3D Systems’ CEO Avi Reichental on What’s Next in 3D Printing (Transcript)





Avi Reichental – CEO, 3D Systems

My grandfather was a cobbler. Back in the day, he made custom-made shoes. I never got to meet him. He perished in the Holocaust. But I did inherit his love for making, except that it doesn’t exist that much anymore. You see, while the Industrial Revolution did a great deal to improve humanity, it eradicated the very skill that my grandfather loved, and it atrophied craftsmanship as we know it.

But all of that is about to change with 3D printing, and it all started with this, the very first part that was ever printed. It’s a little older than TED. It was printed in 1983 by Chuck Hull, who invented 3D printing. But the thing that I want to talk to you about today, the big idea that I want to discuss with you, is not that 3D printing is going to catapult us into the future, but rather that it’s actually going to connect us with our heritage, and it’s going to usher in a new era of localized, distributed manufacturing that is actually based on digital fabrication.

So think about useful things. You all know your shoe size. How many of you know the size of the bridge of your nose or the distance between your temples? Anybody? Wouldn’t it be awesome if you could, for the first time, get eyewear that actually fits you perfectly and doesn’t require any hinge assembly, so chances are, the hinges are not going to break? But the implications of 3D printing go well beyond the tips of our noses.

When I met Amanda for the first time, she could already stand up and walk a little bit even though she was paralyzed from the waist down, but she complained to me that her suit was uncomfortable. It was a beautiful robotic suit made by Ekso Bionics, but it wasn’t inspired by her body. It wasn’t made to measure. So she challenged me to make her something that was a little bit more feminine, a little bit more elegant, and lightweight, and like good tailors, we thought that we would measure her digitally. And we did. We built her an amazing suit.

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The incredible part about what I learned from Amanda is a lot of us are looking at 3D printing and we say to ourselves, it’s going to replace traditional methods. Amanda looked at it and she said, it’s an opportunity for me to reclaim my symmetry and to embrace my authenticity. And you know what? She’s not standing still. She now wants to walk in high heels.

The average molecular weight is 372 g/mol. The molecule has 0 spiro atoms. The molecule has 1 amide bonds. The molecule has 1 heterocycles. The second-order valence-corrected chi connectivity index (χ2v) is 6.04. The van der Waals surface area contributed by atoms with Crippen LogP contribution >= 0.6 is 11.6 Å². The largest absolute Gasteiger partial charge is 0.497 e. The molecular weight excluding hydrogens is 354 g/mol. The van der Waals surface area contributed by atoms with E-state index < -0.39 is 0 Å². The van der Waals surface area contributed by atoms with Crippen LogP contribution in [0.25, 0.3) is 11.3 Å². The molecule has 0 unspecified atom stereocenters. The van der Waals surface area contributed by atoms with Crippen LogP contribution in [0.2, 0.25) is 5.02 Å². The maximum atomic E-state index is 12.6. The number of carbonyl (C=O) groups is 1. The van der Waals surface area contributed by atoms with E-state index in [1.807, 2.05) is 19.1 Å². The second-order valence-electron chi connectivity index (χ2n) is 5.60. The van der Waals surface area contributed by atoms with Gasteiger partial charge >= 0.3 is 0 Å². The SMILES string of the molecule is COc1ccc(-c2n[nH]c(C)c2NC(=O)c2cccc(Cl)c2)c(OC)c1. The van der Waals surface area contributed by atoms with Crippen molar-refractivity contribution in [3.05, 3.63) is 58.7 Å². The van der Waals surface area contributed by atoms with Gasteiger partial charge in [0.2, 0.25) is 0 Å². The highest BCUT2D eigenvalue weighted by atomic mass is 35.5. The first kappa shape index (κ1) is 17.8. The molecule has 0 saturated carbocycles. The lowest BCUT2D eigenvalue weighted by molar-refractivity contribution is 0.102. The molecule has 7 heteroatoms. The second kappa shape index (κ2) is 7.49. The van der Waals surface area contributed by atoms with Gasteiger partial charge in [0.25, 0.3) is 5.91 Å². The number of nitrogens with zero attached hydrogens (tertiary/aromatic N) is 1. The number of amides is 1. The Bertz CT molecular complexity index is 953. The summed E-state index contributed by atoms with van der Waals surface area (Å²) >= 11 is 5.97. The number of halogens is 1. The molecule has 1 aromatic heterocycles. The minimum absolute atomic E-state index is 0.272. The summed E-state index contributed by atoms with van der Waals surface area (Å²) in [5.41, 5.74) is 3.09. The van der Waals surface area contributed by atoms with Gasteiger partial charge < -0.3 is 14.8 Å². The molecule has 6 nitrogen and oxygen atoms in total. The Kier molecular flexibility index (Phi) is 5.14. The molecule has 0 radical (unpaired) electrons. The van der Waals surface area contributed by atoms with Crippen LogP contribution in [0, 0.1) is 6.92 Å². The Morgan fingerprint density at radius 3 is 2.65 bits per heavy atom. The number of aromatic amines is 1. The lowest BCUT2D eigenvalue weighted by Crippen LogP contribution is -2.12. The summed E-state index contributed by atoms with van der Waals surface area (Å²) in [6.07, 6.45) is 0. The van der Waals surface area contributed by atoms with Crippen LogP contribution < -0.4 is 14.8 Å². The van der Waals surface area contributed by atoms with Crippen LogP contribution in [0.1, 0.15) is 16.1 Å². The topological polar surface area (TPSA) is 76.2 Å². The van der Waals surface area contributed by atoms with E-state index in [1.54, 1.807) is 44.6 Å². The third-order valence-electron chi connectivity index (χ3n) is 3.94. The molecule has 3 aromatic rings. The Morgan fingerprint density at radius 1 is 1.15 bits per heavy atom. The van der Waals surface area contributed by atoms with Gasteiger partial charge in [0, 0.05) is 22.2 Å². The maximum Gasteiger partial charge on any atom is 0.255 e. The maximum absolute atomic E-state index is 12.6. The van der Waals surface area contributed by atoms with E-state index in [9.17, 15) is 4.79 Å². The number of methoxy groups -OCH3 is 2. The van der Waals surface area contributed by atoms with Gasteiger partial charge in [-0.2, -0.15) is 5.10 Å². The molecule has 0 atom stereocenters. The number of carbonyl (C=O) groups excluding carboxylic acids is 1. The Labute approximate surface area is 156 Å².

It doesn’t stop there.

3D printing is changing personalized medical devices as we know them, from new, beautiful, conformal, ventilated scoliosis braces to millions of dental restorations and to beautiful bracings for amputees, another opportunity to emotionally reconnect with your symmetry.

And as we sit here today, you can go wireless on your braces with clear aligners, or your dental restorations. Millions of in-the-ear hearing aids are already 3D printed today. Millions of people are served today from these devices. What about full knee replacements, from your data, made to measure, where all of the tools and guides are 3D printed? G.E. is using 3D printing to make the next generation LEAP engine that will save fuel to the tune of about 15% and cost for an airline of about $14 million. Good for G.E., right? And their customers and the environment.

But, you know, the even better news is that this technology is no longer reserved for deep-pocketed corporations. Planetary Resources, a startup for space explorations is going to put out its first space probe later this year. It was a fraction of a NASA spaceship, it costs a fraction of its cost, and it’s made with less than a dozen moving parts, and it’s going to be out in space later this year. Google is taking on this very audacious project of making the block phone, the ARA. It’s only possible because of the development of high-speed 3D printing that for the first time will make functional, usable modules that will go into it. A real moonshot, powered by 3D printing.

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